England beat Denmark, 2–0, in their penultimate match before heading to France next week for the 2019 World Cup.
Goals either side of the break from new Lyon signing Nikita Parris and captain-for-the-day Jill Scott secured a victory that came far from easy against a side that didn’t make it to France 2019.
Head coach Phil Neville said in his pre-match press conference the experimentation phase was over and he made minimal changes to his side from the 2–1 win over Spain.
Leah Williamson once again partnered Millie Bright at the heart of defense while Rachel Daly got another run-out at right back with Lucy Bronze rested after being involved in last week’s Champions League final.
Jill Scott and Jade Moore were the preferred midfield pairing while Ellen White, Georgia Stanway, and Beth Mead all kept their places, and Parris returned in place of Toni Duggan the only change in attack.
The Lionesses started slowly, a theme that hasn’t been uncommon in recent matches but one that Neville shrugged off quickly in his post-match press conference, with the visitors creating the better of the early chances.
A succession of corners came to nothing but England once again looked uncomfortable defending set pieces, with the brilliant Pernille Harder heading the first one wide before Rikke Sevecke also headed one over.
Sanne Troelsgaard had the best chance to open the scoring after the impressive Sofie Svava beat both Parris and Daly down the left, laying her cross off for the FC Rosengård midfielder whose goal-bound shot was well blocked Moore.
Looking Good on the Counter
In reality, England looked at their best when playing on the counter. Scott, who was magnificent and England’s most consistent performer across the 90 minutes, burst forward from a Denmark corner and played an inch-perfect pass for White, whose lobbed effort dropped agonizingly wide.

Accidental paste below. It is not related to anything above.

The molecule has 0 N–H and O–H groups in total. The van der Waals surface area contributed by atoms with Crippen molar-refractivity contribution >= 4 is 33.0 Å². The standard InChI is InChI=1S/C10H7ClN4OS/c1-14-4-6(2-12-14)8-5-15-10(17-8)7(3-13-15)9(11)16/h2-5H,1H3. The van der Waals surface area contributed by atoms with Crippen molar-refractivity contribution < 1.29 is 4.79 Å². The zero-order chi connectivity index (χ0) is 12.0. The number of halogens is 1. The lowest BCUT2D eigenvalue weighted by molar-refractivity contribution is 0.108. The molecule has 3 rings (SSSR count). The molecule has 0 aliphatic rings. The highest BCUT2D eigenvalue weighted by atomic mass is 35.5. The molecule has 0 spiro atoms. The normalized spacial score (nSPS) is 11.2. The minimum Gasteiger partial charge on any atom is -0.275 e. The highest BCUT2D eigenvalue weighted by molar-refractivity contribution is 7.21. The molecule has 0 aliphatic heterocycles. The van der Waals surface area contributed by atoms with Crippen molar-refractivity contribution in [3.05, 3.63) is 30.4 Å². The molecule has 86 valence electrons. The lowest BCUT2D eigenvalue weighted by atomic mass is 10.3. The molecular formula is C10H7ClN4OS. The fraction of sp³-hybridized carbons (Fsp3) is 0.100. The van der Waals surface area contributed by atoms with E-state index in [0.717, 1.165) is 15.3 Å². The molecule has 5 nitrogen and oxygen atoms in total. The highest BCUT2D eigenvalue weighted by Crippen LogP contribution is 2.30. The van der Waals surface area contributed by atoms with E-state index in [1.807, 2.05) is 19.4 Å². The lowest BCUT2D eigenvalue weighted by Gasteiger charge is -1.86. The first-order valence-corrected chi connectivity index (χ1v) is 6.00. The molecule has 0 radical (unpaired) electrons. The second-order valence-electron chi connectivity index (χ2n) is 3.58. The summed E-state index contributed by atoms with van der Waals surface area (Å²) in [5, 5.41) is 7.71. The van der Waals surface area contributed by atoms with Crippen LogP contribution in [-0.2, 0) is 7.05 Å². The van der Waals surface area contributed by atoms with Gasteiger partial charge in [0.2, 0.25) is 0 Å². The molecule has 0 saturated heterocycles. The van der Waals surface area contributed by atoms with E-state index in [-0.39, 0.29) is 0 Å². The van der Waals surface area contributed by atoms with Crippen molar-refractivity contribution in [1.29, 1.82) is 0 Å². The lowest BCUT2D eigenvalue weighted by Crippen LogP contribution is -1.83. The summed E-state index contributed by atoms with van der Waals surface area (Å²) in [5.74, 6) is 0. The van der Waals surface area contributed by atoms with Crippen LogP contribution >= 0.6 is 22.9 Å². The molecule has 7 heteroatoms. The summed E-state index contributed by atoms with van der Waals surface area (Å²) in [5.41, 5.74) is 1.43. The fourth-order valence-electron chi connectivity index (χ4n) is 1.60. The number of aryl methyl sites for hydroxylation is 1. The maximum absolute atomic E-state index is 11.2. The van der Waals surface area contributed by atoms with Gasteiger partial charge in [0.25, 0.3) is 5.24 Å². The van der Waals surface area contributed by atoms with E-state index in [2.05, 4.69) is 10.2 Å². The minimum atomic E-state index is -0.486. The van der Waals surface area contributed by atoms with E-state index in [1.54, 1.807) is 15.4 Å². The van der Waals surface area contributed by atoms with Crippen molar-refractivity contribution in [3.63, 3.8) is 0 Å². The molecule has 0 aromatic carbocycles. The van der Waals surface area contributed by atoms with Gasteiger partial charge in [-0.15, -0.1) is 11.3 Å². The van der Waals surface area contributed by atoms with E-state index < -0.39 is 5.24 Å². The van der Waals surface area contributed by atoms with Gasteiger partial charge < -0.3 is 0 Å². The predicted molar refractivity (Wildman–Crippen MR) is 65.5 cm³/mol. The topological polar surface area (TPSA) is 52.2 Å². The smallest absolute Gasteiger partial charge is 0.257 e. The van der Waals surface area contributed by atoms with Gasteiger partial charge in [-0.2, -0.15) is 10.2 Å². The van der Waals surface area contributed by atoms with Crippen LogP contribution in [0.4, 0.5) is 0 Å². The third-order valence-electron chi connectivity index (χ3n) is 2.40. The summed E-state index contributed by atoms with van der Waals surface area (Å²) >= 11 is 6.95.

Georgia Stanway saw an effort from outside the box deflected wide before Demi Stokes had an effort that also bounced just wide of the far post.
Denmark continued to push forward with Harder a constant menace, and probably should have taken the lead when Signe Bruun tapped home from point-blank range, only to have a handball call go against her; replays showed England were fortunate to remain at 0–0.
The Lionesses certainly didn’t make the most of their width in the first half, Mead, in particular, showing visible frustration when Moore opted to look for White in behind, only for the ball to bounce through to the Denmark goalkeeper.
Mead’s delivery into the box was exemplary throughout, but ironically the opening goal came from her worst cross of the game. A stoppage time free kick was headed away as far as Parris, the forward doing the rest lashing home right before halftime to give England the lead.
In reality, too many players were off-color in the first half, with Neville admitting a number of factors contributed to a sloppy performance, and the Walsall pitch certainly didn’t help the flow of the game either.
“The players needed it [the test], but we half expected that kind of performance,” he admitted. “It was a bit leggy, coming off the back of the end of the season, the team bonding day where they only got one or two hours sleep — we expected a bit of fatigue.